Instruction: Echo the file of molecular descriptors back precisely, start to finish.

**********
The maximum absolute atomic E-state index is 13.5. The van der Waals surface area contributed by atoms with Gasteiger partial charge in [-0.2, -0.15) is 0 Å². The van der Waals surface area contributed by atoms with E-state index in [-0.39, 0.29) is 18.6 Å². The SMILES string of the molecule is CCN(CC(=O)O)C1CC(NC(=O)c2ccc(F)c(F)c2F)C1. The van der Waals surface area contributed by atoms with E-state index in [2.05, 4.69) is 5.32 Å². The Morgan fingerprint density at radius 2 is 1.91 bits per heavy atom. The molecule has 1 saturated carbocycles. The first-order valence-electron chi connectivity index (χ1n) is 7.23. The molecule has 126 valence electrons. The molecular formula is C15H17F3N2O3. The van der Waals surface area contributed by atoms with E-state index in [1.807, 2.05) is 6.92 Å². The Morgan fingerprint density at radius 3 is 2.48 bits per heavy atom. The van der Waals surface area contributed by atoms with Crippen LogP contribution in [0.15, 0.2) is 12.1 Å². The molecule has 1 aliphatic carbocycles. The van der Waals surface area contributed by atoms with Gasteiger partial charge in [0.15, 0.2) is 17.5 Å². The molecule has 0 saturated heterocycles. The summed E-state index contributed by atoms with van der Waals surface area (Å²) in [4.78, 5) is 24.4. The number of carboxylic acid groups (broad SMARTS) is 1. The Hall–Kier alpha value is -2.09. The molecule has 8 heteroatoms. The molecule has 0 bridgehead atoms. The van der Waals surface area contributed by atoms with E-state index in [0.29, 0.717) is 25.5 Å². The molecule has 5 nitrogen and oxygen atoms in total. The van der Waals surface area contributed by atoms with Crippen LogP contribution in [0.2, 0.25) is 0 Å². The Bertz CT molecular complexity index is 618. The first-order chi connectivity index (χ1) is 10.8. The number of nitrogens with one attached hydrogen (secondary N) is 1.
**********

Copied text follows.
The maximum absolute atomic E-state index is 13.5. The van der Waals surface area contributed by atoms with Gasteiger partial charge in [-0.2, -0.15) is 0 Å². The van der Waals surface area contributed by atoms with E-state index in [-0.39, 0.29) is 18.6 Å². The SMILES string of the molecule is CCN(CC(=O)O)C1CC(NC(=O)c2ccc(F)c(F)c2F)C1. The van der Waals surface area contributed by atoms with E-state index in [2.05, 4.69) is 5.32 Å². The Morgan fingerprint density at radius 2 is 1.91 bits per heavy atom. The molecule has 1 saturated carbocycles. The first-order valence-electron chi connectivity index (χ1n) is 7.23. The molecule has 126 valence electrons. The molecular formula is C15H17F3N2O3. The van der Waals surface area contributed by atoms with E-state index in [1.807, 2.05) is 6.92 Å². The Morgan fingerprint density at radius 3 is 2.48 bits per heavy atom. The van der Waals surface area contributed by atoms with Crippen LogP contribution in [0.15, 0.2) is 12.1 Å². The molecule has 1 aliphatic carbocycles. The van der Waals surface area contributed by atoms with Gasteiger partial charge in [0.15, 0.2) is 17.5 Å². The molecule has 0 saturated heterocycles. The summed E-state index contributed by atoms with van der Waals surface area (Å²) in [4.78, 5) is 24.4. The number of carboxylic acid groups (broad SMARTS) is 1. The Hall–Kier alpha value is -2.09. The molecule has 8 heteroatoms. The molecule has 0 bridgehead atoms. The van der Waals surface area contributed by atoms with E-state index in [0.29, 0.717) is 25.5 Å². The molecule has 5 nitrogen and oxygen atoms in total. The van der Waals surface area contributed by atoms with Crippen LogP contribution in [0.2, 0.25) is 0 Å². The Bertz CT molecular complexity index is 618. The first-order chi connectivity index (χ1) is 10.8. The number of nitrogens with one attached hydrogen (secondary N) is 1.